It’s a Crazy Time.
If you are like me, I know you are doing your best to work through the COVID-19 crisis in a way that reduces stress and anxiety, not just for yourself but for those around you as well.
After taking care of my annual eye exam yesterday I went on a quest to hunt down some toilet tissue, (you guessed it, our family did not stockpile and as a result, because of the shortages, we’re about to resort to plan B), anyway, I digress.
During my expedition to track down some of the most cherished TP yesterday, I had a chance to sample four different stores: Kroger, Walmart, and two Dollar General stores. I made purchases at each store but never was so lucky as to procure toilet paper.
As I entered each of the four stores, I could sense the tension in the air as I navigated the crowded aisles.
The only aisles not packed with people and shopping carts were of course the paper products aisles.
Spread Good Cheer, Express Joy, and Show Compassion
In all four stores most customers were not smiling and most seemed to be moving at a faster than normal pace, seldom looking up and charging straight ahead as if to say, “I’ll use this cart as a weapon if I have to, get out of my way”.
Customers pushed their carts with real determination – they seemed to be on a military mission.
In the midst of this panic-at-any-moment environment, by far the friendliest person I encountered yesterday was the cashier at Walmart, in Dickson, TN, a town close by where we live, not too far from Nashville.
After waiting in line for 15 minutes or so, I began loading the conveyor belt with my groceries. The cashier must have been diligently and dutifully scanning item after item for who knows how many hours. As I moved up to take my turn, while still approaching the cashier, she looked up, greeted me with a smile, and was overly warm and welcoming. While I have since forgotten the cashier’s exact words, what I do remember is she made a couple of light-hearted comments and we both had a good chuckle.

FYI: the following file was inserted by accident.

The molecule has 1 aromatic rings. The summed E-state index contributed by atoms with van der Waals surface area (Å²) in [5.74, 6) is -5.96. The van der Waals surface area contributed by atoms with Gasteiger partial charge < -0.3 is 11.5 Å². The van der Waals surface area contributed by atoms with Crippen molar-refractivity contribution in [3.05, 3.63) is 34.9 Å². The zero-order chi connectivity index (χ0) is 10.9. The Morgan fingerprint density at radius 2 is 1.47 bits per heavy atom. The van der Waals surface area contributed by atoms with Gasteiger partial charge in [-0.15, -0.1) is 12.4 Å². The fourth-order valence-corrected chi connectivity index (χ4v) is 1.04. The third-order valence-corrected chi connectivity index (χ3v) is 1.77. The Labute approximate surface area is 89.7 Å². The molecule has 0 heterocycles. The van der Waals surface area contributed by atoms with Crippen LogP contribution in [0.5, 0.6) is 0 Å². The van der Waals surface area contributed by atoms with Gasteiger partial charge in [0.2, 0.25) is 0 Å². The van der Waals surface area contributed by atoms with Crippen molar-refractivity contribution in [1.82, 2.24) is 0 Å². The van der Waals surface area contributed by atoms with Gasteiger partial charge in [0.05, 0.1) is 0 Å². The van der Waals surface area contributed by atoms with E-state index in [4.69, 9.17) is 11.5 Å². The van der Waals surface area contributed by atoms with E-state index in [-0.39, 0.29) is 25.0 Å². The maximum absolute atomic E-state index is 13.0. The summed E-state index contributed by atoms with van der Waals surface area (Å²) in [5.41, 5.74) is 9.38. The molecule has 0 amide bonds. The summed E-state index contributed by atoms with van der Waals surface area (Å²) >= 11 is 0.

Despite the craziness all around us, it was as if the cashier was on her own personal mission — a mission to spread good cheer, express joy, and show compassion, on a day that otherwise lacked all three.
Staying Calm Works
The happy demeanor of the cashier at Walmart yesterday did not go unnoticed. Just the opposite – her warm and friendly expression of compassion and empathy was in such stark contrast to the tension-filled surroundings, she made me feel reassured that everything was ok in the world.
The cashier’s calmness, in the middle of this crazy circumstance called COVID-19, reminded me that this is just another temporary bump in the road we call life. I’m not making light of the COVID-19 situation by any means; I’m just saying it was refreshing to find someone going about their daily routine without acting like their hair was on fire.
Fear is Our Enemy
I came across this article titled, “Empathy in Times of Crisis”, by Helen Riess, M.D.
Dr. Riess is a psychiatrist and Associate Professor of Psychiatry at Harvard Medical School.
Below is an excerpt.
“When fear takes hold, we can expect reactions to follow along a continuum from frank denial to full scale panic. Both of these extreme responses are not only unhelpful, but dangerous.” (1)
Dr. Riess describes five important areas that help us provide empathy during a crisis.
- Other-Awareness and Empathy
- Self-Management and Self-Empathy
- Relationship Management
- The Power of Empathy: A Call to Action
Dr. Riess’ article comes with my highest recommendation, especially if you are in a position to bring a renewed sense of stability to your patients and co-workers during this trying time in our country’s history.
Responding to the emotional needs of others, even under normal circumstances can be challenging. Expressing compassion and empathy is even more important during the COVID-19 crisis.
“In a time of crisis, we need to worry about other people as much or even more than ourselves.” (2)
Stay safe and my best to you as you take care of yourself and others!
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Jerry L. Stone
(1, 2) Empathy in Times of Crisis, Posted By Helen Riess, M.D., Tuesday, March 17, 2020